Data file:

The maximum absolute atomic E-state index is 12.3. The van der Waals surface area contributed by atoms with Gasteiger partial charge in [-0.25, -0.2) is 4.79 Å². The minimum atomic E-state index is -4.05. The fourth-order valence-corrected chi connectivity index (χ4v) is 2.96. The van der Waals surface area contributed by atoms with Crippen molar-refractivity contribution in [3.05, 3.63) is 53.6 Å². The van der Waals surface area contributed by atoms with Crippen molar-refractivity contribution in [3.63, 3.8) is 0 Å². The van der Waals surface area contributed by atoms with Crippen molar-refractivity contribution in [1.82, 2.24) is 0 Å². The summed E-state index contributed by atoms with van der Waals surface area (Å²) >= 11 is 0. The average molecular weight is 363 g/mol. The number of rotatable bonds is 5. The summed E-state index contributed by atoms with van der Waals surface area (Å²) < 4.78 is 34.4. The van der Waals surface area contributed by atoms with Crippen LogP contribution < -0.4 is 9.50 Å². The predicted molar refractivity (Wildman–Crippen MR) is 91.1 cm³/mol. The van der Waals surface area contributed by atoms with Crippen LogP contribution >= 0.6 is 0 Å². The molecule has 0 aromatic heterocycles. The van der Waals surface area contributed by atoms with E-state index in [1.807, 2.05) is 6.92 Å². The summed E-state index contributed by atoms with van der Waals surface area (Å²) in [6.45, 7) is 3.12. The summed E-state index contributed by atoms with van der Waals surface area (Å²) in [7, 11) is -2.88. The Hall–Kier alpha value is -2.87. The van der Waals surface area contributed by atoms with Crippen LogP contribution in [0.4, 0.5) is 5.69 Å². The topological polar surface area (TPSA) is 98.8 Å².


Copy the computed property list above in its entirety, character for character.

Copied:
The maximum absolute atomic E-state index is 12.3. The van der Waals surface area contributed by atoms with Gasteiger partial charge in [-0.25, -0.2) is 4.79 Å². The minimum atomic E-state index is -4.05. The fourth-order valence-corrected chi connectivity index (χ4v) is 2.96. The van der Waals surface area contributed by atoms with Crippen molar-refractivity contribution in [3.05, 3.63) is 53.6 Å². The van der Waals surface area contributed by atoms with Crippen molar-refractivity contribution in [3.63, 3.8) is 0 Å². The van der Waals surface area contributed by atoms with Crippen molar-refractivity contribution in [1.82, 2.24) is 0 Å². The summed E-state index contributed by atoms with van der Waals surface area (Å²) >= 11 is 0. The average molecular weight is 363 g/mol. The number of rotatable bonds is 5. The summed E-state index contributed by atoms with van der Waals surface area (Å²) < 4.78 is 34.4. The van der Waals surface area contributed by atoms with Crippen LogP contribution < -0.4 is 9.50 Å². The predicted molar refractivity (Wildman–Crippen MR) is 91.1 cm³/mol. The van der Waals surface area contributed by atoms with Crippen LogP contribution >= 0.6 is 0 Å². The molecule has 0 aromatic heterocycles. The van der Waals surface area contributed by atoms with E-state index in [1.807, 2.05) is 6.92 Å². The summed E-state index contributed by atoms with van der Waals surface area (Å²) in [6.45, 7) is 3.12. The summed E-state index contributed by atoms with van der Waals surface area (Å²) in [7, 11) is -2.88. The Hall–Kier alpha value is -2.87. The van der Waals surface area contributed by atoms with Crippen LogP contribution in [0.4, 0.5) is 5.69 Å². The topological polar surface area (TPSA) is 98.8 Å².